Spreading the Energies
Some of my favorite spreads are in the energy sector. In particular, I love to trade the crack spreads. But there’s also another lesser-known energy spread in my bag of tricks: crude oil against natural gas.
A few years ago, the correlation between crude and nat gas broke down. It lasted for a few years and was not resolved until 2014. This made for some tough sledding for anyone trying to trade the two markets against each other. But since the correlation has been back to normal over the last three years, the odds of successfully trading the spread have gone up. To that end, it looks like a buying opportunity is shaping up right now.
Making Plans for Labor Day?!
Two days ago marked the first day of spring. Ironically, the trade opportunity that popped up on my radar screen yesterday is for the Labor Day (September) contracts. I guess that’s why these are called futures contracts, right?
A crude oil futures contract controls 1,000 barrels of crude and a natural gas futures contract controls 10,000 MMBtu (million British thermal units) of nat gas. To simplify the spread, I plot the difference between the actual values of the contracts.
Over the last couple of years, one September crude oil contract has been worth anywhere from 40% more to a little more than double the value of one September natural gas contract. Therefore, the blog has been plotting the spread between one crude oil contract and the sum of the value of two natural gas contracts.
Yesterday the September crude oil/natural gas (x2) spread closed at -$15,930 (premium nat gas). This was the lowest price it has been in fourteen months.
Notice that this was only the fourth time in the last year that the spread has closed at -$15,500 or lower. The lowest closing price was the January 20, 2016 low of -$16,170 and the longest that it ever closed at -$15,500 or lower was two consecutive days.
Actually, I fudged on that count just slightly. The August 2, 2016 close was -$15,430. That’s only $70 away from the -$15,500 threshold, which is close enough in horseshoes and hand grenades. So we’ll say it’s close enough for spread trading, too.
Each of the dips to -$15,500 or lower was followed by rebounds that took the September crude oil/natural gas (x2) spread north of -$6,000. Now interestingly enough, each close above -$6,000 was also a short-lived excursion as well. Once the spread achieved this level, it soon rolled over and plunged again. It’s been a perfect trading range for nearly a year and a half.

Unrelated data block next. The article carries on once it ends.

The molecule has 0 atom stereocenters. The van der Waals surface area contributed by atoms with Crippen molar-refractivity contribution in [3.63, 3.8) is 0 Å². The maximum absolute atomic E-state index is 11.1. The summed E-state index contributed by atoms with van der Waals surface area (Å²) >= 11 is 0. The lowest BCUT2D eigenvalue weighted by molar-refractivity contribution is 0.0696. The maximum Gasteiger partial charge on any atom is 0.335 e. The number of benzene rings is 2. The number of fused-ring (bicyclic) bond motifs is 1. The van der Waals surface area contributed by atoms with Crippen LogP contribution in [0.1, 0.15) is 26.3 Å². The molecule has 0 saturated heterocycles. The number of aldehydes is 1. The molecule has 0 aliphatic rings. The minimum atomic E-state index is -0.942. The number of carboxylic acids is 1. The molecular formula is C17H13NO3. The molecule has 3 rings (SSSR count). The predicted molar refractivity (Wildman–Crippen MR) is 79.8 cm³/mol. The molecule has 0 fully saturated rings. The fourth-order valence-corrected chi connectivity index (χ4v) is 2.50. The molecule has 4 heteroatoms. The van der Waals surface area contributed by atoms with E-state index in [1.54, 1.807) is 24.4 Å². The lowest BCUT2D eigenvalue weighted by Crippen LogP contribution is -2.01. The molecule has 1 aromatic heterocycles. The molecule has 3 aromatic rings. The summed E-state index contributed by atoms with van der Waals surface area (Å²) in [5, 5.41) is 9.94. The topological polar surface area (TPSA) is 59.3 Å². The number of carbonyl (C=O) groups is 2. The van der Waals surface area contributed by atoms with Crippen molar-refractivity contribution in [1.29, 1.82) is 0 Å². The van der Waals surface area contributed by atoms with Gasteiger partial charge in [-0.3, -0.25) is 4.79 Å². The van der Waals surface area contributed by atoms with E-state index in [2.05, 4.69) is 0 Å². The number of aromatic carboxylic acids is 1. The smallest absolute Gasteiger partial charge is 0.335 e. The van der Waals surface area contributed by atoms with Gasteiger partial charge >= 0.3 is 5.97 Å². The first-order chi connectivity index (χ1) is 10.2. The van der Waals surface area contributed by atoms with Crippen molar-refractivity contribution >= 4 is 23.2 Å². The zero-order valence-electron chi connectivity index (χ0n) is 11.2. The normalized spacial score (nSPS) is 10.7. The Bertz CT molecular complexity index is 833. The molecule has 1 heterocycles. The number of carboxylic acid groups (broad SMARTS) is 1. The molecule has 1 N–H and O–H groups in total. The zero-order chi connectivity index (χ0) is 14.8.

In light of this, it looks like the trade opportunity here is to buy the spread now and look for a rally above -$6,000 before taking profits. Also, an ‘add-on’ position could be purchased once the rebound starts. So that’s exactly how the IMC blog is gonna play it.
The ratio between the values of a September crude oil contract and a September natural gas contract confirm what we’re seeing in the spread. The ratio closed at 1.51:1 yesterday. The last three times it closed at 1.52:1 or lower, a major recovery soon followed.
The biggest challenge for the ratio’s recovery happened in January 2016. The ratio closed at 1.52:1 on January 12th and didn’t fully recover above this level until two weeks later. During this time, the contract low of 1.4:1 was established on January 20th.
In the grand scheme of things, though, this extended stay at 1.52:1 or lower was not all that dramatic because the spread only stayed at -$15,500 or lower for two days. This is why using both the spread and the ratio together is a good idea.
For tracking purposes, the blog will make a hypothetical trade by buying one September 1,000 barrel crude oil contract and simultaneously selling two September 10,000 MMBtu (million British thermal units) natural gas contracts at -$15,500 (premium nat gas) or better. Initially, the spread will be liquidated on a three-day close below -$16,500.
Trade Strategy for ‘Add-On’ Position:
For tracking purposes, the blog will make a hypothetical trade by buying one September 1,000 barrel crude oil contract and simultaneously selling two September 10,000 MMBtu (million British thermal units) natural gas contracts on a close at -$13,000 (premium nat gas) or higher. Initially, this ‘add-on’ spread will be liquidated on a two-day close below -$15,500.